Of course, as your business grows and evolves, your purpose may change. Be sure to revisit it once in awhile to ensure that it both sums up and inspires your work.


Print vs. electronic communication

© bloomua -

Having worked in this business for more than 15 years, I have seen communications vehicles, such as newsletters, swing from predominantly print pieces to electronic and back again. My previous employer had even been sending one of its newsletters by fax before I took the job (that was more than a decade ago).

I recently met with a law firm to discuss creating a newsletter that it plans to send to its clients and business contacts, and we decided together that print was the preferable medium for the firm’s needs.

Electronic newsletters and e-mail marketing pieces still have their place, of course, but it’s helpful to consider the benefits of each medium before proceeding:

Benefits of print communication:

Visibility and readership
I checked my own e-mail inbox and counted no fewer than two dozen different senders of e-newsletters and e-mail blasts. I requested each of these subscriptions, and they all contain material I want to read. In reality, though, I read maybe three or four of those communications each week – and only on weeks when I am not crazy busy. In fact, this week’s headline on one of those issues is “9 Ways to Get Your E-mail Opened” (and I do intend to read that one).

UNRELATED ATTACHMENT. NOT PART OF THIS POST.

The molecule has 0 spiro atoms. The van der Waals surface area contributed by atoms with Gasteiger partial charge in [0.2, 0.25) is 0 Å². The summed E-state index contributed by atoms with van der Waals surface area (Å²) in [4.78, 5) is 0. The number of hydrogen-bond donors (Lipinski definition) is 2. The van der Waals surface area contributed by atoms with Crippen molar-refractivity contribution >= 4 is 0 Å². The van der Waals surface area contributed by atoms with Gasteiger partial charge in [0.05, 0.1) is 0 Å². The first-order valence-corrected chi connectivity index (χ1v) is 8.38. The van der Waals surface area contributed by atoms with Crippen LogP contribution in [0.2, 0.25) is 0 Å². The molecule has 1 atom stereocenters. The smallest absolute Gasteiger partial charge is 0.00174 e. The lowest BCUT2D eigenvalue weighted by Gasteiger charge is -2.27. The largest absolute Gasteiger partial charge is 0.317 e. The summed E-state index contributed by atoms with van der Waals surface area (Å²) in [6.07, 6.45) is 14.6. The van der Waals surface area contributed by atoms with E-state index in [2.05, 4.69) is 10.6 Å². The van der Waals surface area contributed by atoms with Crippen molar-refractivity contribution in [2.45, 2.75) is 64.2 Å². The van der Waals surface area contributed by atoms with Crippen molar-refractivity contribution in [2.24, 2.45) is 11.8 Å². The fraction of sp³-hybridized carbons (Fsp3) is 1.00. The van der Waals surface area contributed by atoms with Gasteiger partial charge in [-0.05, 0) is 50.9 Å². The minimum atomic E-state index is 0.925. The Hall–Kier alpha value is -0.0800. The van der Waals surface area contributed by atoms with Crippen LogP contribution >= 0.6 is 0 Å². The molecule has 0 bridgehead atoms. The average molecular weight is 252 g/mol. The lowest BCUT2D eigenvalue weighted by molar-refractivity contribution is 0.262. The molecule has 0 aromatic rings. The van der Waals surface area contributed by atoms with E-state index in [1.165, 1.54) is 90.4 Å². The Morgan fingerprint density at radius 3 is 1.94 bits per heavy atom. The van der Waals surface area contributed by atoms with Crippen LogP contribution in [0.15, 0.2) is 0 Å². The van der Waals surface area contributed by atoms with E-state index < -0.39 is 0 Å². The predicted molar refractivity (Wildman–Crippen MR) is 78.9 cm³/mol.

The print magazines and newsletters I receive, however? I read every issue.

Reader-friendly layout
No scrolling. No browser-specific layout glitches. No words smashed up against photos. All the information is laid out in easy-to-digest sections.

Professional feel
Paper quality, high-resolution photos, layout and color schemes help create a professional feel. In addition, print often allows for more in-depth coverage of issues. For some industries, such as the law firm I mentioned earlier, those professional touches go a long way.

The coffee-break test
Unless I am meeting with a friend or client, I rarely take a lunch or coffee break without reading material. Sometimes that material is on my smartphone or Kindle, but more often than not, it’s when I take the time to read my magazines and professional newsletters.

Benefits of electronic communication:

Without print deadlines to consider, e-mail communications can be sent almost immediately, especially if minimal graphic design is required. E-mail marketing systems make it easy to lay out and send a marketing piece or newsletter immediately and often.

Depending on the size of your business and e-mail list, using an e-mail marketing system can be quite cost effective. Graphic design services and flipbook software for sending high-quality, larger pieces like e-magazines, can get more pricey.